FAIRMOUNT, N.D. — Jon Nelk, is “seed sales lead” at Farmers Union Oil of Southern Valley, a cooperative in Fairmount, in southeast North Dakota. It covers portions of Minnesota, South Dakota and North Dakota — about 50-miles in every direction.

Nelk, 53, grew up on a family farm just north of Wheaton, Minn. He graduated high school in 1984. Initially, he worked for a farmer in the Wheaton, Minn., area. After the family rented out the home place, he took agricultural sales at North Dakota State College of Science at Wahpeton, N.D.

He interned as an herbicide applicant at Farmers Co-op Association of Wilmot, S.D.

“I went out and ran the sprayers, learned the whole aspect of what has to be done at a co-op,” he recalls.

He graduated from NDSCS in 1992 and started as an assistant manager at Lake Region Cooperative at Maple Lake, Minn.

“I learned fertilizer sales, bringing it in, purchasing, and I ran the equipment, operated it, did everything the co-op had there,” he said.

In 1995, he was hired by the Fairmount co-op in agronomy sales, specializing in seed, but doing “whatever is needed.” The co-op invested in a new seed plant building this spring, which replaced an outdated 50-year-old fertilizer building that was torn down. “It’s almost twice as big as what I’d had,” he said. It was about a half-million-dollar project. The co-op currently sells NK, Croplan, and Dekalb-Asgrow seeds. They sell corn, soybeans and some wheat.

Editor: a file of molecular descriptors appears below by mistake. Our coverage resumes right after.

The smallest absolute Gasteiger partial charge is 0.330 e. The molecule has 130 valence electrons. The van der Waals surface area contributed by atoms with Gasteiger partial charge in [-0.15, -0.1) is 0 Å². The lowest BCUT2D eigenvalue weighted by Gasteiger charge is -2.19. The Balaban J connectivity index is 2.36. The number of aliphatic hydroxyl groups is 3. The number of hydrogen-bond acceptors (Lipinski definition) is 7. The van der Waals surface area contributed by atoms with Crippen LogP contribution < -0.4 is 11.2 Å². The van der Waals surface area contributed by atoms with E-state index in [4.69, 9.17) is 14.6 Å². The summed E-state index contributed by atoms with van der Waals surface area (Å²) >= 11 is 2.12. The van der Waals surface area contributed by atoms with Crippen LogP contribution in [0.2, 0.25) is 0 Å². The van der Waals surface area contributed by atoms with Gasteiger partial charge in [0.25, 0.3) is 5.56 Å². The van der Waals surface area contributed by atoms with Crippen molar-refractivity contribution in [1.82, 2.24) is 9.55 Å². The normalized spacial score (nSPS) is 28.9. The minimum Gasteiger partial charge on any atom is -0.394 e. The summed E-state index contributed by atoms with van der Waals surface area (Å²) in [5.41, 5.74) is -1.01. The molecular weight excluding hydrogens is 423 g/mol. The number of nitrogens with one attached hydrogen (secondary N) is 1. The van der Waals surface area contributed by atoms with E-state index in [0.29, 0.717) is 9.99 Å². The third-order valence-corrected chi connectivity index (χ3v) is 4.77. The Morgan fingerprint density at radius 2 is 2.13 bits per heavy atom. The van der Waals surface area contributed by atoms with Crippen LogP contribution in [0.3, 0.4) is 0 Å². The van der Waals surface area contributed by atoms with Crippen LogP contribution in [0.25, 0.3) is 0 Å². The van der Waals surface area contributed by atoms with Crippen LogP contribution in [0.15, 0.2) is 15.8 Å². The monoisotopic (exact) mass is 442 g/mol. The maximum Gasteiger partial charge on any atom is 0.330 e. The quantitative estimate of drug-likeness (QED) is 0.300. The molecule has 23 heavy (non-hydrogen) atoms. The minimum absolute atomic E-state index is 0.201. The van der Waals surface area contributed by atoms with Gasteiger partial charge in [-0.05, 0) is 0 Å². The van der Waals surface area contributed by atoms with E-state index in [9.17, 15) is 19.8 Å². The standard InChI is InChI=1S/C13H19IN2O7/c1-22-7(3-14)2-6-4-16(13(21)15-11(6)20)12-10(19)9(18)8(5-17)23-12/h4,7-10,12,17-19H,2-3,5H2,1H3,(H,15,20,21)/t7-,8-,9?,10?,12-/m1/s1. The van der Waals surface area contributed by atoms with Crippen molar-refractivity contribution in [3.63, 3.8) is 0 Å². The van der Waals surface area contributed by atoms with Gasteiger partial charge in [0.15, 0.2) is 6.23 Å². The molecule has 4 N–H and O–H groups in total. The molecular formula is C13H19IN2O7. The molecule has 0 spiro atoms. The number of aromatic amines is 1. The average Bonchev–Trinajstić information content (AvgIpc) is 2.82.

The facility is provided with a new, automated seed treater, out of the wind and weather. The new system catches errors “before they show up in the truck,” he says. “I went to having a plant where I could stack things neatly and not worry about small bins where you couldn’t maneuver in and out.”

Corn, wheat and sugar beet planting was 100% completed as of May 29, and most soybeans were done by June 1.

“As far as getting the crops in, it’s been a trying year,” Nelk says. “We’re going to have some prevented-plant(ing insurance claims). We’ve got some acre (crop) shifts, because of prices, but overall, everybody’s optimistic that we’re going to have a good crop.”

After the seed sales season, Nelk shifts into the weed control sales.

Corn had progressed to the “two-leaf” stage.

Much of the wheat and sugar beets were getting to spray stage and the beans were emerging.

“They seem to be coming through the weather quite well, and in three or four days (of planting) you see some emergence on some of these fields,” he said.

Nelk does some scouting, but most often the grower will advise Nelk about what weeds they are contending with and the co-op makes the recommendation. “Right now we’ve got a lot of lambsquarter (weeds) coming up,” he said. “We’ve got more grass than I’ve seen — foxtail — than I’ve seen in quite a few years. We’ve got some pigweed and the waterhemp is starting to come up early — just different than usual.”

Nelk thinks that may be the result of not getting some of the seeds buried deeply last fall with tillage that didn’t get done. “They (weed seeds) got left on top and they’re just emerging early,” he said.

The area has some herbicide resistance in waterhemp and some “tougher-to-kill weeds.” Farmers are doing much more “pre-emerge” herbicide treatments, or “lay-by” treatments, he said. "Just being real aggressive, out early to get ahead of them.”